Sunday, April 25, 2010

A good one

Find a debate here about the merit of teacher unions (click on audio/visual tab to access).

Two of the more convincing points were made by Terry Moe, a professor of political science at Stanford University:

On average, it takes two years, $200,000, and 15% of the principal's total time to get one bad teacher out of the classroom. As a result, principals don't even try. They give 99% of teachers -- no joke -- satisfactory evaluations. The bad teachers just stay in the classroom. Well, if we figure that maybe 5% of the teachers, that's a conservative estimate, are bad teachers nationwide, that means that 2.5 million kids are stuck in classrooms with teachers who aren't teaching them anything. This is devastating...

...The seniority rules often require districts to lay off junior people before senior people. It's happening all around the country now. And some of these junior people are some of the best teachers in the district. And some of the senior people that are being saved are the worst. Okay. So just ask yourself, would anyone in his right mind organize schools in this way, if all they cared about was what's best for kids? And the answer is no. But this is the way our schools are actually organized. And it's due largely to the power of the unions.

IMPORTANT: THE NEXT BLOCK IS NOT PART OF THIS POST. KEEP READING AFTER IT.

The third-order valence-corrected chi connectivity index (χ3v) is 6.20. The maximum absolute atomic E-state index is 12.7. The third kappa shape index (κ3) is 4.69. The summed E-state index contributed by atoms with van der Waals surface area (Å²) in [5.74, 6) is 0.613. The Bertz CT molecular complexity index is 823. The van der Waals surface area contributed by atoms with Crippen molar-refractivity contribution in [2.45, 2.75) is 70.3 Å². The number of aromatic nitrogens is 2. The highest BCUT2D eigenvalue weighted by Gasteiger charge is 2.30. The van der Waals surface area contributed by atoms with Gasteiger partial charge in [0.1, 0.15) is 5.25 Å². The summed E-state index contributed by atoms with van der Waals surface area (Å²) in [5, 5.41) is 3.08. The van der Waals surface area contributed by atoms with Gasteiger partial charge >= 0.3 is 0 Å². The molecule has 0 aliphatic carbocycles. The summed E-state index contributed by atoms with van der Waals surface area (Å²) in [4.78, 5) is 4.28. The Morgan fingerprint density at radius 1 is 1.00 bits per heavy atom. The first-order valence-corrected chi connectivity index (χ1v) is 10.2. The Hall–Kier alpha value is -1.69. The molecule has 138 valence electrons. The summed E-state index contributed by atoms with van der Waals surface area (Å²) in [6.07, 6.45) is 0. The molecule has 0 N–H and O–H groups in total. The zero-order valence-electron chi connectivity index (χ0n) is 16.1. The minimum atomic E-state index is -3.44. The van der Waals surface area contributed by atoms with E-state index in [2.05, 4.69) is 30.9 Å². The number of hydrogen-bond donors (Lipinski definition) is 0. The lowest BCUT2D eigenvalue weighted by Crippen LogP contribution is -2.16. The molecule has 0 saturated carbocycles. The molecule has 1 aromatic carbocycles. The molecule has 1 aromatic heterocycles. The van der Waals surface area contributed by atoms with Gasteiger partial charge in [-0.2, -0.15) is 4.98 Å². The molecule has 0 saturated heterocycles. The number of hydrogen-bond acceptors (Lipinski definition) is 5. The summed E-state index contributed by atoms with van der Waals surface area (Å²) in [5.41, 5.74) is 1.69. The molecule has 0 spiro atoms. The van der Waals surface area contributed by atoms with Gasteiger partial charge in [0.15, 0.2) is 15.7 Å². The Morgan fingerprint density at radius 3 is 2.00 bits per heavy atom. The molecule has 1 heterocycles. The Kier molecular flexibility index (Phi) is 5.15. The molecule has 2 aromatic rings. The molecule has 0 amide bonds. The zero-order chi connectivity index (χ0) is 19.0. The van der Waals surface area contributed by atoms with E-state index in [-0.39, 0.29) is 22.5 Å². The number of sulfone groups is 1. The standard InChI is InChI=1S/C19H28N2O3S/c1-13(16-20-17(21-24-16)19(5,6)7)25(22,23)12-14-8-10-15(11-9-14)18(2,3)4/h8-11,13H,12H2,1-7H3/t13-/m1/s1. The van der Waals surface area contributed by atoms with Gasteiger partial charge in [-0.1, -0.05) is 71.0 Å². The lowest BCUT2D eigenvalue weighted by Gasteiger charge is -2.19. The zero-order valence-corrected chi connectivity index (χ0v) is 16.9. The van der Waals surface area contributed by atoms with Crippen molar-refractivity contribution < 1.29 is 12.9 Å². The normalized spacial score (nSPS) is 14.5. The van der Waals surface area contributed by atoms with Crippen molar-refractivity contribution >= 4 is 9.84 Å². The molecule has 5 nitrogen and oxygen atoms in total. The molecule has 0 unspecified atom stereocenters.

I would like to add that I do take issue with the way the debate question is framed (Don't blame teacher unions for our failing schools), even if done just for the sake of spurring interest in debate. Blaming one variable for such a dynamic issue is irresponsible and an over simplification. But unions are, as currently organized, and by the issues that they choose to champion, major impediments to reform. It is for this reason that I believe teacher unions need to under go major institutional and ideological changes if they are going to contribute to a better educational system.

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